In summer, the fjords of Greenland are littered with ice, but in August 2023, satellites caught an odd interloper. See the thin white arc spanning the fjord in the photo above? Scientists suspect this ephemeral feature was a wave caused by a large iceberg calving off the glacier on the right. When large chunks of ice fall into the water, they can cause distinctive waves that travel out from the point of impact.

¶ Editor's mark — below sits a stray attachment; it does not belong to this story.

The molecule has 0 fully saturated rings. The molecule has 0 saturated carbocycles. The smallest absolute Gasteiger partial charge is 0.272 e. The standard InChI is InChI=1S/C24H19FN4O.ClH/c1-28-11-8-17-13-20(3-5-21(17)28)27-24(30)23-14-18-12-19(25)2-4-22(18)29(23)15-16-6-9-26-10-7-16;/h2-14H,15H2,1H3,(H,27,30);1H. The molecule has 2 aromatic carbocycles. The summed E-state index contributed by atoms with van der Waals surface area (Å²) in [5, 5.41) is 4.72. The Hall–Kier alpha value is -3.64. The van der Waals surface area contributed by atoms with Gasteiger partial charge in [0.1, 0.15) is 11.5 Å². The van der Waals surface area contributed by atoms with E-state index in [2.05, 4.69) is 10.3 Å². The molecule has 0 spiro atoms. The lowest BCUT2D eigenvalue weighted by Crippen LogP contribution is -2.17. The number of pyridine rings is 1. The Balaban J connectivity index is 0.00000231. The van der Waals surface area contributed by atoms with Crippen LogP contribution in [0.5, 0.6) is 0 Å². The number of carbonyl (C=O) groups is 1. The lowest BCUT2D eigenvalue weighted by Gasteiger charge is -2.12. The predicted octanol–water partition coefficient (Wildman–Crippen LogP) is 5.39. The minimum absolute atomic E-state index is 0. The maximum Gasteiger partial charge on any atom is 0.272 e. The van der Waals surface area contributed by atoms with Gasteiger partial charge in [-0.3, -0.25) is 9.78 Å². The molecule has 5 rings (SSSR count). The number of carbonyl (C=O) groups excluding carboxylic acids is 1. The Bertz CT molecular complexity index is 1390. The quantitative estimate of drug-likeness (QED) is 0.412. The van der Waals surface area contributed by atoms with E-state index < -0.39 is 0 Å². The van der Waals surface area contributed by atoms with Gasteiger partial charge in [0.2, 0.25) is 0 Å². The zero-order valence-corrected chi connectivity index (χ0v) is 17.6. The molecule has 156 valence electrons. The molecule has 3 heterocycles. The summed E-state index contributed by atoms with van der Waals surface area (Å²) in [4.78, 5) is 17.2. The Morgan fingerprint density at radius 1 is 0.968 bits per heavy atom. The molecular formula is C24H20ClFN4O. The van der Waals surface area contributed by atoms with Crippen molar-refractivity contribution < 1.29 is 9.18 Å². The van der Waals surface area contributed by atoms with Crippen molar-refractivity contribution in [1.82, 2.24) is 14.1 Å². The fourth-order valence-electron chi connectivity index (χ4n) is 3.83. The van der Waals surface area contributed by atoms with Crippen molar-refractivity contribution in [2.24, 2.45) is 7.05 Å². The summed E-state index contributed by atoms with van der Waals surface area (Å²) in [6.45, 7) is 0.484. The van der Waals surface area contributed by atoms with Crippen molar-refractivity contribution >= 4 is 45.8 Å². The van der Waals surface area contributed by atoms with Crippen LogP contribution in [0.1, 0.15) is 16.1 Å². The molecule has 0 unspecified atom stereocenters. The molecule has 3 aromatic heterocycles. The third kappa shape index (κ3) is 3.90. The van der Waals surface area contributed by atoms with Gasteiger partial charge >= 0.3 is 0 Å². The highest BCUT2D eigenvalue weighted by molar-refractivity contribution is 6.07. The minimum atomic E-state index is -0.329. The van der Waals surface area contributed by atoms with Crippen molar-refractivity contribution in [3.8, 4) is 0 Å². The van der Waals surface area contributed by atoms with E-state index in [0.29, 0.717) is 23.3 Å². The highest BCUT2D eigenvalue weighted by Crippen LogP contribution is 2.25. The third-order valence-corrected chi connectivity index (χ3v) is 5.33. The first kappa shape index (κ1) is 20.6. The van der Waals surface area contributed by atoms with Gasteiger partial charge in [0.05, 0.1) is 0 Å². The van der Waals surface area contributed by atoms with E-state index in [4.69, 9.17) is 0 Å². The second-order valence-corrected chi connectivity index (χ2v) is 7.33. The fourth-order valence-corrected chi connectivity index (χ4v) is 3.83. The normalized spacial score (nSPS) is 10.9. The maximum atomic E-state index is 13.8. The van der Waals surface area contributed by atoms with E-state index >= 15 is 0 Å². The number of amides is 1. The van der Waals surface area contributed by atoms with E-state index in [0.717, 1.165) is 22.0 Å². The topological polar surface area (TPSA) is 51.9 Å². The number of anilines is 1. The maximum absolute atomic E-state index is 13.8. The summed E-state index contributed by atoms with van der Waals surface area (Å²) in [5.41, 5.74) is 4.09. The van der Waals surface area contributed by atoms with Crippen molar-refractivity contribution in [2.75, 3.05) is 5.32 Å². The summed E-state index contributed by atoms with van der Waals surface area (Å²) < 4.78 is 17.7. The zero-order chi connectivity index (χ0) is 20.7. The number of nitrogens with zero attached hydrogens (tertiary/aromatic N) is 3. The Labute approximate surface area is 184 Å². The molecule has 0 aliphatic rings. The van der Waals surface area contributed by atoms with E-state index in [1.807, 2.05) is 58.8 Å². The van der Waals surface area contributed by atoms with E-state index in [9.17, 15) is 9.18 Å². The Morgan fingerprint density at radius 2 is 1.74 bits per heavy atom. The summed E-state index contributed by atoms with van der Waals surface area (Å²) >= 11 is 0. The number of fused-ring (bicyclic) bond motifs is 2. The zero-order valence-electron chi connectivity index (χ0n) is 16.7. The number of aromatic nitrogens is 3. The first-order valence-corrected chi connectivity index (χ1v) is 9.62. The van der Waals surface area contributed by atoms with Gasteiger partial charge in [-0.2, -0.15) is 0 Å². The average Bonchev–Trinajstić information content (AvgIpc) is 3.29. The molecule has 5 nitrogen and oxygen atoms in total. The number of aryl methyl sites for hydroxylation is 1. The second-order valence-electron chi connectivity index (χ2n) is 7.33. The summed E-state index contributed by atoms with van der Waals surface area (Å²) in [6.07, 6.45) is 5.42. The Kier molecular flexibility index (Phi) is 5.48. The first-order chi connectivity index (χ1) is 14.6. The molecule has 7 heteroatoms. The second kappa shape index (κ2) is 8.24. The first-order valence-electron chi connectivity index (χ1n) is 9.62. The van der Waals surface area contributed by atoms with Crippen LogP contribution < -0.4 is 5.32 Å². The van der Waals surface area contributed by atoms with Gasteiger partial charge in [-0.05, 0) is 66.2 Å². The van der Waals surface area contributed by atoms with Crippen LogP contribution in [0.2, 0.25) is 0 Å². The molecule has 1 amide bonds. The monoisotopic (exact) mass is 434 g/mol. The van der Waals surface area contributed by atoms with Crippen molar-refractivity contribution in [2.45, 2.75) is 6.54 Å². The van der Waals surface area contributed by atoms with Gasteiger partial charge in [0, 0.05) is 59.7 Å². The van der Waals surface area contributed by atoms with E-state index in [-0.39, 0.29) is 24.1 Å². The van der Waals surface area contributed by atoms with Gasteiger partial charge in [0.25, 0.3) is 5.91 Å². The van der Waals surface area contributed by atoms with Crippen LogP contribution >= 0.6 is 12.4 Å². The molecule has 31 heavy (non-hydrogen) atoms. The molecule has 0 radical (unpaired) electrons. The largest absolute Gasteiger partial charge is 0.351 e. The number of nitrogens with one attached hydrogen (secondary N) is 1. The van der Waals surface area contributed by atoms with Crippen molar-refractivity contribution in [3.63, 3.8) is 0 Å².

Another possible mechanism is an underwater plume. In Greenland’s fjords, such plumes are sometimes formed from freshwater melting below the glacier. When that water rises to the surface, it can push ice. (Image credit: W. Liang; via NASA Earth Observatory)